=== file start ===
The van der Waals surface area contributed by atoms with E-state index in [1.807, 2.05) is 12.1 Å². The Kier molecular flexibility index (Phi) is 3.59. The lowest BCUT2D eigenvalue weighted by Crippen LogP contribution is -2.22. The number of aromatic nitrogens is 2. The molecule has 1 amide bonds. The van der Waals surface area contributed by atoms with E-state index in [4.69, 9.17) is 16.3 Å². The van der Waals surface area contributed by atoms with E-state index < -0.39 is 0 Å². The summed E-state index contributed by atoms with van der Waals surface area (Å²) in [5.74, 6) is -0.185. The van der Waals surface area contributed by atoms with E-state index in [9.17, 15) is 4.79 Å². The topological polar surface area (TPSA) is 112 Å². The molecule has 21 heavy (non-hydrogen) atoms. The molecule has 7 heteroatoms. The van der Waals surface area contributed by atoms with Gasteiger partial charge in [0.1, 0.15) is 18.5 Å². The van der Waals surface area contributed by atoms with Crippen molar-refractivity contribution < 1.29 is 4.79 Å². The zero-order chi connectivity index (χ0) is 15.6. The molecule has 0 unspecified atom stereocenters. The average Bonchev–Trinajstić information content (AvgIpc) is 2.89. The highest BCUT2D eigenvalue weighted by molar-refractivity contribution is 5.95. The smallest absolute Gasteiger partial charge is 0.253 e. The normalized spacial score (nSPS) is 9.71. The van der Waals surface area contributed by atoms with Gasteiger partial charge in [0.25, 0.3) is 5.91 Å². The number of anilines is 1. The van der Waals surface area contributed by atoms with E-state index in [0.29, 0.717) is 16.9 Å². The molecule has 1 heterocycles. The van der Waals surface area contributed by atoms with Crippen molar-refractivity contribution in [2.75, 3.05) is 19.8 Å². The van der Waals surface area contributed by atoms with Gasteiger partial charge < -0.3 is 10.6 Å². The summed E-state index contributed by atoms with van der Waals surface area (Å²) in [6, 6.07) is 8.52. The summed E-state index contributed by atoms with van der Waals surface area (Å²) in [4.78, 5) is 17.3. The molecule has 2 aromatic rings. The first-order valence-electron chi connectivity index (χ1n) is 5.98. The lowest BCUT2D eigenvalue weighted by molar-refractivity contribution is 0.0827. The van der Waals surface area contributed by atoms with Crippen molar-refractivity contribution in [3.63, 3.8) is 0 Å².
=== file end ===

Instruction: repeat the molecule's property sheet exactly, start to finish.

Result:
The van der Waals surface area contributed by atoms with E-state index in [1.807, 2.05) is 12.1 Å². The Kier molecular flexibility index (Phi) is 3.59. The lowest BCUT2D eigenvalue weighted by Crippen LogP contribution is -2.22. The number of aromatic nitrogens is 2. The molecule has 1 amide bonds. The van der Waals surface area contributed by atoms with E-state index in [4.69, 9.17) is 16.3 Å². The van der Waals surface area contributed by atoms with E-state index < -0.39 is 0 Å². The summed E-state index contributed by atoms with van der Waals surface area (Å²) in [5.74, 6) is -0.185. The van der Waals surface area contributed by atoms with E-state index in [9.17, 15) is 4.79 Å². The topological polar surface area (TPSA) is 112 Å². The molecule has 21 heavy (non-hydrogen) atoms. The molecule has 7 heteroatoms. The van der Waals surface area contributed by atoms with Gasteiger partial charge in [0.1, 0.15) is 18.5 Å². The van der Waals surface area contributed by atoms with Crippen molar-refractivity contribution < 1.29 is 4.79 Å². The zero-order chi connectivity index (χ0) is 15.6. The molecule has 0 unspecified atom stereocenters. The average Bonchev–Trinajstić information content (AvgIpc) is 2.89. The highest BCUT2D eigenvalue weighted by molar-refractivity contribution is 5.95. The smallest absolute Gasteiger partial charge is 0.253 e. The normalized spacial score (nSPS) is 9.71. The van der Waals surface area contributed by atoms with Gasteiger partial charge in [0.25, 0.3) is 5.91 Å². The number of anilines is 1. The van der Waals surface area contributed by atoms with E-state index in [0.29, 0.717) is 16.9 Å². The molecule has 1 heterocycles. The van der Waals surface area contributed by atoms with Crippen molar-refractivity contribution in [2.75, 3.05) is 19.8 Å². The van der Waals surface area contributed by atoms with Gasteiger partial charge < -0.3 is 10.6 Å². The summed E-state index contributed by atoms with van der Waals surface area (Å²) in [6, 6.07) is 8.52. The summed E-state index contributed by atoms with van der Waals surface area (Å²) in [4.78, 5) is 17.3. The molecule has 2 aromatic rings. The first-order valence-electron chi connectivity index (χ1n) is 5.98. The lowest BCUT2D eigenvalue weighted by molar-refractivity contribution is 0.0827. The van der Waals surface area contributed by atoms with Crippen molar-refractivity contribution in [3.63, 3.8) is 0 Å².